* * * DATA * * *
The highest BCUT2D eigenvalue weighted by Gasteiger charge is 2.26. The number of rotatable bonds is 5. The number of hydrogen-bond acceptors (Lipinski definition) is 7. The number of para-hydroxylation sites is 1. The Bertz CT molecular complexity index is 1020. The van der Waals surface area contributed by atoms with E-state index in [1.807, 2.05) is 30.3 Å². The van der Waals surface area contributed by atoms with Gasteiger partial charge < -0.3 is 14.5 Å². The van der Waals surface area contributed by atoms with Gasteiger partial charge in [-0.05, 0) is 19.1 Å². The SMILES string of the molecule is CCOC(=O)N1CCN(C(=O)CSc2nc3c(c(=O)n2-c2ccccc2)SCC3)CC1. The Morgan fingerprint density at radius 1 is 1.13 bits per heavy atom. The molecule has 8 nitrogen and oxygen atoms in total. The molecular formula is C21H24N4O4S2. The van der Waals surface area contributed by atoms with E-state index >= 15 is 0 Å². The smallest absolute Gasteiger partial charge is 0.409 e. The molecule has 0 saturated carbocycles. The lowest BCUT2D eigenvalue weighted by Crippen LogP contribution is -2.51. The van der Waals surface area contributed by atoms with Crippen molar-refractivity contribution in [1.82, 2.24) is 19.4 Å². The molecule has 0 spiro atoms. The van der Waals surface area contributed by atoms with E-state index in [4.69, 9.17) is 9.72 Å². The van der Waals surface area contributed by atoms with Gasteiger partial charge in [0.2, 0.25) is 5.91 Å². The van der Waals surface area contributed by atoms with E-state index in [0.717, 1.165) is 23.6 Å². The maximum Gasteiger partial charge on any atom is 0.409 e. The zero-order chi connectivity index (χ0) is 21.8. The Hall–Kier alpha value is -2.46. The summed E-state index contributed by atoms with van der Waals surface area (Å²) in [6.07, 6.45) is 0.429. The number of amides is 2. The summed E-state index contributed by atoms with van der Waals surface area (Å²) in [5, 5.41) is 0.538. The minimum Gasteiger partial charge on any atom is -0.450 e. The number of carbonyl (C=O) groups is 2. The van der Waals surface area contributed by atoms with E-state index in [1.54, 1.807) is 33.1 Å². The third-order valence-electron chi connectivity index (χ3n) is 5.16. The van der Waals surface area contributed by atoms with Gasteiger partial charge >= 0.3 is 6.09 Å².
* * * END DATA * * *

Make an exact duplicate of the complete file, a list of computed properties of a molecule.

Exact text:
The highest BCUT2D eigenvalue weighted by Gasteiger charge is 2.26. The number of rotatable bonds is 5. The number of hydrogen-bond acceptors (Lipinski definition) is 7. The number of para-hydroxylation sites is 1. The Bertz CT molecular complexity index is 1020. The van der Waals surface area contributed by atoms with E-state index in [1.807, 2.05) is 30.3 Å². The van der Waals surface area contributed by atoms with Gasteiger partial charge < -0.3 is 14.5 Å². The van der Waals surface area contributed by atoms with Gasteiger partial charge in [-0.05, 0) is 19.1 Å². The SMILES string of the molecule is CCOC(=O)N1CCN(C(=O)CSc2nc3c(c(=O)n2-c2ccccc2)SCC3)CC1. The Morgan fingerprint density at radius 1 is 1.13 bits per heavy atom. The molecule has 8 nitrogen and oxygen atoms in total. The molecular formula is C21H24N4O4S2. The van der Waals surface area contributed by atoms with E-state index >= 15 is 0 Å². The smallest absolute Gasteiger partial charge is 0.409 e. The molecule has 0 saturated carbocycles. The lowest BCUT2D eigenvalue weighted by Crippen LogP contribution is -2.51. The van der Waals surface area contributed by atoms with Crippen molar-refractivity contribution in [1.82, 2.24) is 19.4 Å². The molecule has 0 spiro atoms. The van der Waals surface area contributed by atoms with E-state index in [4.69, 9.17) is 9.72 Å². The van der Waals surface area contributed by atoms with Gasteiger partial charge in [0.2, 0.25) is 5.91 Å². The van der Waals surface area contributed by atoms with E-state index in [0.717, 1.165) is 23.6 Å². The maximum Gasteiger partial charge on any atom is 0.409 e. The zero-order chi connectivity index (χ0) is 21.8. The Hall–Kier alpha value is -2.46. The summed E-state index contributed by atoms with van der Waals surface area (Å²) in [6.07, 6.45) is 0.429. The number of amides is 2. The summed E-state index contributed by atoms with van der Waals surface area (Å²) in [5, 5.41) is 0.538. The minimum Gasteiger partial charge on any atom is -0.450 e. The number of carbonyl (C=O) groups is 2. The van der Waals surface area contributed by atoms with E-state index in [1.54, 1.807) is 33.1 Å². The third-order valence-electron chi connectivity index (χ3n) is 5.16. The van der Waals surface area contributed by atoms with Gasteiger partial charge >= 0.3 is 6.09 Å².